Grandmother of three tries to obtain French visa disguised as a student. Story at 11:00…

My last post detailed all the documents that I was required to submit for my visa application at the French Consulate here in Atlanta. Being the Type A person that I am, I had all these documents assembled, checked and double (triple, quadruple) checked long before my appointment on June 3.  I had left nothing to chance, of course.

I arrived more than an hour before my appointed time – again, Type A not wanting to take any chances on being late.  Because I was early I had the opportunity to witness the 6-8 people applying for their student visas ahead of me.  They all went something like this:

May I see your documents, please?”  (shuffle, shuffle through the papers)

Do you have your housing letter? Oh here it is…”  (shuffle, shuffle a little more)

Okay, look at the camera and don’t smile.  That will be €50.  You will receive your visa in about two weeks.  Next!

I wasn’t worried, this looked easy.  My turn:

May, I see your documents, please?”  (shuffle, shuffle, frown, squint. Expression of incomprehension.)

Agent summons another agent to examine my documents as well.  More shuffling and frowning ensued and then the interrogation:

What are you going to be studying in France?

Uh, French…”  (duh!)

What is your major?

History“.

(More shuffling, some murmured conversations between the two agents, and a few sideways suspicious glances thrown my way.)

Do you have proof that you are a student at KSU?

Well, you are holding a copy of my Student ID in your hand.  It has my picture on it and it says ‘Student’ right there.

I’m sorry, but this isn’t sufficient to prove you are a student.  Do you have a letter from KSU saying you are a student?

No, of course not.  I didn’t know I would need that.  But I have acceptance letters from ISEP and UPJV in France.

That is not sufficient, either.  Do you have a transcript?

(Oh, I see.  So ISEP and UPJV accepted me into the program although I am only pretending to be a student?)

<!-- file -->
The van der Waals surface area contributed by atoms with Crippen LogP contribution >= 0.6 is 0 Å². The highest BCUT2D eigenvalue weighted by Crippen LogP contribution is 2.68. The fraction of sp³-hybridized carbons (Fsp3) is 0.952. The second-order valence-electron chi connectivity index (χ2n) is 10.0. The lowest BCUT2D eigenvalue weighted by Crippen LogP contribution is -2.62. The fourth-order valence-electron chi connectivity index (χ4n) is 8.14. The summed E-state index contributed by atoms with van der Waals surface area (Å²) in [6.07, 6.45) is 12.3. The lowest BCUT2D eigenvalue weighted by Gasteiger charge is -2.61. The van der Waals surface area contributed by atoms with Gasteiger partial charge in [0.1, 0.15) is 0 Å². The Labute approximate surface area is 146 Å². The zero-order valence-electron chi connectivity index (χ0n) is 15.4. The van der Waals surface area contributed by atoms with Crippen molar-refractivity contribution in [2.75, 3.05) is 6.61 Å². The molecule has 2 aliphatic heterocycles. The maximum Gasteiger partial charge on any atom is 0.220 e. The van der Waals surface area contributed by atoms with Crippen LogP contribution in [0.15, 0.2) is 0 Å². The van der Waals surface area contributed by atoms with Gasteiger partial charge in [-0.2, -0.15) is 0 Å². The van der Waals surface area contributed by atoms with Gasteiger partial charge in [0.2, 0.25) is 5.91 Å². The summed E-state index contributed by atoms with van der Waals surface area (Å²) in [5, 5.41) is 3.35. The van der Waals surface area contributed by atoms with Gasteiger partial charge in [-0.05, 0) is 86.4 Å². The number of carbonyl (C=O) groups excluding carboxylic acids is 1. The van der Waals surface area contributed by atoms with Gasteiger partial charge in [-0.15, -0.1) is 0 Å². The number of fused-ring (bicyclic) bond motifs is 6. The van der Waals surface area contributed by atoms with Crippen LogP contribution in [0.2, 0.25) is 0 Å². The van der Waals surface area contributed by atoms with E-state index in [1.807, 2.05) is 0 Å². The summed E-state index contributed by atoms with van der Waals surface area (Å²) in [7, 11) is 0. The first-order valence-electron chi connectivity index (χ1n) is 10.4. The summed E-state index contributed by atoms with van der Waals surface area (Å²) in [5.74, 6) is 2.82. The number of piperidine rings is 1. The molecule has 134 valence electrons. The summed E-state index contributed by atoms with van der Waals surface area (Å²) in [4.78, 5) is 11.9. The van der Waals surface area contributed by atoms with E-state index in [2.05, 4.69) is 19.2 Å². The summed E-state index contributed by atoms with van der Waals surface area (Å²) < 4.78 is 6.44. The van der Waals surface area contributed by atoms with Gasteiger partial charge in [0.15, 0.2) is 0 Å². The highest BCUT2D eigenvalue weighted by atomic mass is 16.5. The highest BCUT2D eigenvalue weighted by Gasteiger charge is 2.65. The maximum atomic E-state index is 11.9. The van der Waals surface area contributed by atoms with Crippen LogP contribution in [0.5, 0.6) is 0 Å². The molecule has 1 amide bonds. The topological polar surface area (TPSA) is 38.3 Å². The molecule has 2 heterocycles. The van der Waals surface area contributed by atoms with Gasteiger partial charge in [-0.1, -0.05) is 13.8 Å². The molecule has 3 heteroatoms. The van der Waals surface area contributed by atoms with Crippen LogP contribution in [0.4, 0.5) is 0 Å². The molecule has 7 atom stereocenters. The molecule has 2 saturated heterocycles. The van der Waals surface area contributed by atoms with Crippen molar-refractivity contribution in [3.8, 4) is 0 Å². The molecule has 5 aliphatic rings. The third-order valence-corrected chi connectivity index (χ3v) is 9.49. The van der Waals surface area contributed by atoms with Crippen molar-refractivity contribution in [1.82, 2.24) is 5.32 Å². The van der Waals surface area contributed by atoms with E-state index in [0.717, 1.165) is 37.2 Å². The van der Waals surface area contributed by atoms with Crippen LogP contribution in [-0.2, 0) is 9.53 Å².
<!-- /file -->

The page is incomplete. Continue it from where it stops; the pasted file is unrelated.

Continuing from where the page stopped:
Well, yes, I have a transcript but I don’t have it with me because it isn’t on the list“.

At this point I whip out my official Check List and brandish it under his nose…SEE, it isn’t on the list!

Yes, I know it isn’t on the list, but we must have it before we can process your application.

Can you tell me why you need this since I provided all the required documentation?”

No, we can’t give you that information. But you must provide the transcript as proof that you are a student.”

Need I add that none of the other students were subjected to this line of questioning?  Need I add that they were all 19 years old?

After some more discussion about proof of my student status, I finally got to look at the camera –  “Don’t smile” – hand over my €50 (aka $62) and relinquish my passport.  I received no parting words telling me to look for my visa in two weeks, only instructions to send the further documentation to prove I am a student.  Okay, well BONNE JOURNEE to you too!

Three weeks later, not two, I received the visa.  I guess it took an extra week for them to run extensive background checks trying to figure out why I was attempting to pass myself off as a student to infiltrate their country.  As if someone my age who wanted to enter France under false pretenses would choose Exchange Student as a likely disguise!

 

 

 

 

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